ˈfootpath noun
a path or way for walking, not for cars, bicycles etc. You can go by the footpath.
ˈfootprint noun
the mark or impression of a foot. She followed his footprints through the snow.
ˈfootsore adjective
with painful feet from too much walking. He arrived, tired and footsore.
ˈfootstep noun
the sound of a foot. She heard his footsteps on the stairs.
ˈfootwear noun
boots, shoes, slippers etc. He always buys expensive footwear.
follow in someone's footsteps
to do the same as someone has done before one. When he joined the police force he was following in his father's footsteps.
foot the bill
to be the person who pays the bill.
on foot
walking. She arrived at the house on foot.
put one's foot down
to be firm about something. I put my foot down and refused.
put one's foot in it
to say or do something stupid. I really put my foot in it when I asked about his wife – she had just run away with his friend!
References in classic literature ?
When in working with his hands at some lofty almost isolated place in the rigging, which chances to afford no foothold, the sailor at sea is hoisted up to that spot, and sustained there by the rope; under these circumstances, its fastened end on deck is always given in strict charge to some one man who has the special watch of it.
When at last we came to a badly ruptured bit of masonry, with hoof-prints evidencing a desperate struggle to regain the lost foothold, I looked quite hopefully over the dizzy precipice.
I passed on till I came to the river; it was still full, but the water had run down a little, so that my feet found foothold.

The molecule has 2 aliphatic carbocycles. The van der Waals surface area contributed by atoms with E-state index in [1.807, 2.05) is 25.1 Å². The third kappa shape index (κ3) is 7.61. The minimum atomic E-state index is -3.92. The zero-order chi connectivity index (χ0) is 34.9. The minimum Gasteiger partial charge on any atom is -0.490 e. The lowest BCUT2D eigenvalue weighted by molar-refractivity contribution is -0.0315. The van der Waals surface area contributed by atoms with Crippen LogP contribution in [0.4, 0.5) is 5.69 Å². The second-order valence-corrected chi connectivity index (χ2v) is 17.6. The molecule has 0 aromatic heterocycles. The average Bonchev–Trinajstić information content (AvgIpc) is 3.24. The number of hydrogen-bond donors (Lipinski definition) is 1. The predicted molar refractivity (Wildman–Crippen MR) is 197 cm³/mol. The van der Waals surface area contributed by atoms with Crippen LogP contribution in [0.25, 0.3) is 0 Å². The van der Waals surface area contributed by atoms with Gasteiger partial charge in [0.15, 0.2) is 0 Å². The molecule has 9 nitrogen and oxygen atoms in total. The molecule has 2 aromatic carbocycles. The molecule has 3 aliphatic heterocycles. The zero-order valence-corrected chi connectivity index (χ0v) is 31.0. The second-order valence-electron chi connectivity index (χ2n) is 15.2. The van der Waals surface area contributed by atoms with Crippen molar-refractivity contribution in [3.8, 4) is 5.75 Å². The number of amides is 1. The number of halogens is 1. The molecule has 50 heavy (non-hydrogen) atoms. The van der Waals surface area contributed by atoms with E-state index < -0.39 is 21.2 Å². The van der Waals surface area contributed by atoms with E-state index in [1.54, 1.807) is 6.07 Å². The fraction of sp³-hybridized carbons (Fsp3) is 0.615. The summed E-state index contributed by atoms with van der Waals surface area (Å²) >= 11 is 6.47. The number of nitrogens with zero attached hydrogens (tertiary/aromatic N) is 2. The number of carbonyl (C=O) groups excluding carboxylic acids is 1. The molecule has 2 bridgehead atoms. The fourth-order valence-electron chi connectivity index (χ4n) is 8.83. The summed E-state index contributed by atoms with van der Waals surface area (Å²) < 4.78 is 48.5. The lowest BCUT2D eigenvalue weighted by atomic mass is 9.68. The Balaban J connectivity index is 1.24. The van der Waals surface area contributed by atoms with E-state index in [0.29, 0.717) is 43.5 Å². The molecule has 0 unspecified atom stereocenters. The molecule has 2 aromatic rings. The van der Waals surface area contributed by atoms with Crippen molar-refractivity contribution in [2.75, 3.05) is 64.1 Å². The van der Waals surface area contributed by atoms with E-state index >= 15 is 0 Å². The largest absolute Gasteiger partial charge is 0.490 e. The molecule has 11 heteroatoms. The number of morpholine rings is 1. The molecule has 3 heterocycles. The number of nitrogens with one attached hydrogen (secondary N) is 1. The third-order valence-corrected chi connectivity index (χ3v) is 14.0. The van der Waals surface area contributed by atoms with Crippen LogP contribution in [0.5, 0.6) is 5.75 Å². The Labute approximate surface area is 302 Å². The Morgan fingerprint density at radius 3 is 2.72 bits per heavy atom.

By this time, we had lost our foothold and were spinning round in the water, carried away by an irresistible whirl, for the water turned with us and dashed us against the dark mirror, which thrust us back again; and our throats, raised above the whirlpool, roared aloud.
From that height you could see across the tops of the trees down to the plain below; but what Mowgli looked at was the sides of the ravine, and he saw with a great deal of satisfaction that they ran nearly straight up and down, while the vines and creepers that hung over them would give no foothold to a tiger who wanted to get out.
The celebrated East India Company was all-powerful from 1756, when the English first gained a foothold on the spot where now stands the city of Madras, down to the time of the great Sepoy insurrection.
No man though he had twenty hands and twenty feet could get a foothold on it and climb it, for it runs sheer up, as smooth as though it had been polished.
I will not blame the course taken by the king, because, wishing to get a foothold in Italy, and having no friends there--seeing rather that every door was shut to him owing to the conduct of Charles--he was forced to accept those friendships which he could get, and he would have succeeded very quickly in his design if in other matters he had not made some mistakes.
Still, perhaps, they would have been resolute to climb as far and as high, between earth and heaven, as they could find foothold, if Hannah's strength had not begun to fail, and with that, her courage also.
The snow was from two to three feet deep, but soft and yielding, so that the horses had no foothold, but kept plunging forward, straining themselves by perpetual efforts.
He was competent to pronounce the funereal oration of a ship, this son of ancient sea-folk, whose national existence, so little stained by the excesses of manly virtues, had demanded nothing but the merest foothold from the earth.
At length for my seared and writhing body there was no longer an inch of foothold on the firm floor of the prison.